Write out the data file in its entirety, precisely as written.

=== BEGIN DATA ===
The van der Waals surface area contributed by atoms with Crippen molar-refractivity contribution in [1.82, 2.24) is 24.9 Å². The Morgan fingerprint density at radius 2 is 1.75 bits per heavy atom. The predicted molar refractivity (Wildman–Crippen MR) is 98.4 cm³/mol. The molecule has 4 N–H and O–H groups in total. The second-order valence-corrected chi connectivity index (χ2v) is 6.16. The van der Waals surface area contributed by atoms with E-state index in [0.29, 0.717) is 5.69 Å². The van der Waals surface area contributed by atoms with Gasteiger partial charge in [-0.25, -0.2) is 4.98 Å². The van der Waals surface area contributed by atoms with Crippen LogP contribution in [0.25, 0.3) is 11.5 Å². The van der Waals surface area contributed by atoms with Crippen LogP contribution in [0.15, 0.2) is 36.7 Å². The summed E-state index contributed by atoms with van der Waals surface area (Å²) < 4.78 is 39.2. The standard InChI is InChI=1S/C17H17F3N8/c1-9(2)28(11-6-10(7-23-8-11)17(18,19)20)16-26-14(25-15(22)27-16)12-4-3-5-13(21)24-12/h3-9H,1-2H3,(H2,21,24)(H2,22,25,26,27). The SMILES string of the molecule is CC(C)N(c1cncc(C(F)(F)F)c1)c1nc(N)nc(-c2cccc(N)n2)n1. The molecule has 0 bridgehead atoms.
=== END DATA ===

The van der Waals surface area contributed by atoms with Crippen molar-refractivity contribution in [1.82, 2.24) is 24.9 Å². The Morgan fingerprint density at radius 2 is 1.75 bits per heavy atom. The predicted molar refractivity (Wildman–Crippen MR) is 98.4 cm³/mol. The molecule has 4 N–H and O–H groups in total. The second-order valence-corrected chi connectivity index (χ2v) is 6.16. The van der Waals surface area contributed by atoms with E-state index in [0.29, 0.717) is 5.69 Å². The van der Waals surface area contributed by atoms with Gasteiger partial charge in [-0.25, -0.2) is 4.98 Å². The van der Waals surface area contributed by atoms with Crippen LogP contribution in [0.25, 0.3) is 11.5 Å². The van der Waals surface area contributed by atoms with Crippen LogP contribution in [0.15, 0.2) is 36.7 Å². The summed E-state index contributed by atoms with van der Waals surface area (Å²) < 4.78 is 39.2. The standard InChI is InChI=1S/C17H17F3N8/c1-9(2)28(11-6-10(7-23-8-11)17(18,19)20)16-26-14(25-15(22)27-16)12-4-3-5-13(21)24-12/h3-9H,1-2H3,(H2,21,24)(H2,22,25,26,27). The SMILES string of the molecule is CC(C)N(c1cncc(C(F)(F)F)c1)c1nc(N)nc(-c2cccc(N)n2)n1. The molecule has 0 bridgehead atoms.